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The hostel is a type of lodging or a holiday accommodation among the other budget-oriented types as: bed and breakfast, guest house, airbnb, etc. Looking on a dictionary for the definition of the word hostel in English, the online Oxford Dictionary provides us with the following: An establishment which provides inexpensive food and lodging for a specific group of people, such as students, workers, or travellers.
According to a webpage which proclaims to be the world’s largest community of hostel professionals, the hostel will be defined as a: budget-oriented, shared-room (“dormitory”) accommodation that accepts individual travelers (typically backpackers) or groups for short-term stays, and that provides common areas and communal facilities. To be considered a hostel, the property must provide short-term, shared (dormitory-style) accommodation for individual travelers, though many hostels also provide private rooms. The word “dormitory” refers to a room where travelers independently book individual beds in a shared room as opposed to booking entire rooms like in a hotel or guesthouse.
Nevertheless, on the online Wikipedia Encyclopedia, where usually the definitions are a mix of all of them found on the internet, it says: Hostels provide budget-oriented, sociable accommodation where guests can rent a bed, usually a bunk bed, in a dormitory and share a bathroom, lounge and sometimes a kitchen. Rooms can be mixed or single-sex, and private rooms may also be available. Hostels are often cheaper for both the operator and occupants; many hostels have long-term residents whom they employ as desk agents or housekeeping staff in exchange for experience or discounted accommodation.
In a few countries, such as the UK, Ireland, India and Australia, the word hostel sometimes also refers to establishments providing longer-term accommodation. In India, Pakistan and South Africa, hostel also refers to boarding schools or student dormitories in resident colleges and universities. In other parts of the world, the word hostel mainly refers to properties offering shared accommodation to travellers or backpackers. Within the “traveler” category, another distinction can be drawn between hostels that are members of Hostelling International (HI), a UK-based, non-profit organisation encouraging outdoor activities and cultural exchange for the young (formerly the IYHA), and independently operated hostels. Backpackers’ Hostels began in Australia and New Zealand and differ from hostels by being open during the day time, often abbreviated to just “Backpackers.”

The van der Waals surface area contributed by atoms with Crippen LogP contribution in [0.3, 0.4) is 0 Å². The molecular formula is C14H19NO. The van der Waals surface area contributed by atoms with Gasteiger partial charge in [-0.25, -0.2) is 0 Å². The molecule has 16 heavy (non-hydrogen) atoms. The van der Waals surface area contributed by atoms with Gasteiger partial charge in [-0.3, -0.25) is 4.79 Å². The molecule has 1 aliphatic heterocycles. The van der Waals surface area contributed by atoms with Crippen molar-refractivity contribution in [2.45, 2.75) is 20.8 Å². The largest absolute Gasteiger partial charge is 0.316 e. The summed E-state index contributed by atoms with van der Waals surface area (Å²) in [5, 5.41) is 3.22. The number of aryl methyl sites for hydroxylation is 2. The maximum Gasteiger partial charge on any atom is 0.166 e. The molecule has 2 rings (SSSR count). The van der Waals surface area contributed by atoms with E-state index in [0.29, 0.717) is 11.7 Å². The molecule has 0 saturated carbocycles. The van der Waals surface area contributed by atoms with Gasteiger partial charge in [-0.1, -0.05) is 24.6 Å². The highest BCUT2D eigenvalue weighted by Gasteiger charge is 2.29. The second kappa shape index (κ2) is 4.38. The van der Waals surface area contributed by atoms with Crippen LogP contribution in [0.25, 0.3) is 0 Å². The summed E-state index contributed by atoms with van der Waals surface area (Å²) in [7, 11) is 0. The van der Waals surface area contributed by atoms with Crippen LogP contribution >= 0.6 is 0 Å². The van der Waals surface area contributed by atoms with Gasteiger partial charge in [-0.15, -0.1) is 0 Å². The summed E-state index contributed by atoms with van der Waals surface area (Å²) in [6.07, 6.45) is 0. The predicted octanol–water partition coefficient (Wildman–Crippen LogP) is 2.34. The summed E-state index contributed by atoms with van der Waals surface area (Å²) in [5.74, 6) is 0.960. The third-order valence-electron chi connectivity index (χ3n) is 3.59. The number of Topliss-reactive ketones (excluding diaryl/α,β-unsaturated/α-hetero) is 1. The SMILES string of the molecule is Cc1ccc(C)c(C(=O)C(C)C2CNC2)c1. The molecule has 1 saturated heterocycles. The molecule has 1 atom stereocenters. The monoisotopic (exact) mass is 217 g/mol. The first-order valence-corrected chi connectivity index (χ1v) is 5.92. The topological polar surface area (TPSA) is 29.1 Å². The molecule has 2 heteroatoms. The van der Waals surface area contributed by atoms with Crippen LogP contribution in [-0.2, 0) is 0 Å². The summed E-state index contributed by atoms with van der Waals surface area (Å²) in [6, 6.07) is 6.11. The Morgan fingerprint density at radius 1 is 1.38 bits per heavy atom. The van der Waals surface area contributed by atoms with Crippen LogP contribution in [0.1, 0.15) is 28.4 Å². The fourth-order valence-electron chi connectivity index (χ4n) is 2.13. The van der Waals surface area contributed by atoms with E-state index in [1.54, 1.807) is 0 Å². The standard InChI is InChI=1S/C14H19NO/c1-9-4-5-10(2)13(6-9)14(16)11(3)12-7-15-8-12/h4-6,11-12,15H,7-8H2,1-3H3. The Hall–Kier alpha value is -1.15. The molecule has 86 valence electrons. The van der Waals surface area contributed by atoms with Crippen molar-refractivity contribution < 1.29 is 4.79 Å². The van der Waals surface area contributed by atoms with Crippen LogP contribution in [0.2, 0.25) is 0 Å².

In 1912, in Altena Castle in Germany, Richard Schirrmann created the first permanent Jugendherberge or “Youth Hostel.” These first youth hostels were an exponent of the vision of the German Youth Movement to let poor city youngsters breathe fresh air outdoors. The youths were supposed to manage the hostel themselves as much as possible, doing chores to keep the costs down and build character, and be physically active outdoors.
With an increasing number of “boutique hostel” options, hostels are beating out hotels for smart budget travelers who demand more than bare-bones accommodation. Nowadays the hostels offers free breakfast, complimentary snacks and drinks, free Wi-Fi, and add-ons once only expected in pricier hotels
There is less privacy in a hostel than in a hotel. Sharing sleeping accommodation in a dormitory is very different from staying in a private room in a hotel or bed and breakfast, and might not be comfortable for those requiring more privacy. Hostels encourage more social interaction between guests due to the shared sleeping areas and communal areas such as lounges, kitchens and internet cafes.
Care should be taken with personal belongings, as guests may share a common living space, so it is advisable to secure guests’ belongings. Most hostels offer some sort of system for safely storing valuables, and an increasing number of hostels offer private lockers; there are other things to consider as well when choosing a safe hostel, such as whether they have a guest curfew, uphold fire codes, 24-hour security, and CCTV. Noise can make sleeping difficult on occasions, whether from snoring, talking, someone either returning late or leaving early, or the proximity of so many people. To mitigate this, some wear earplugs and/or sleeping masks.
In order to make comparisons in service quality, some rating systems were introduced. The star rating system is the most popular of all with ratings from one to five stars, with more star rating indicating better quality of services and facilities. Also the star rating system is based on the guests’ reviews and rating as some online hostel booking platforms provide: hostelworld.com, booking.com etc.
In attempts to attract more visitors, many hostels nowadays provide additional services not previously available, such as airport shuttle transfers, internet cafés, swimming pools and spas, tour booking and car free hire. Some hostels may include a hot meal in the price.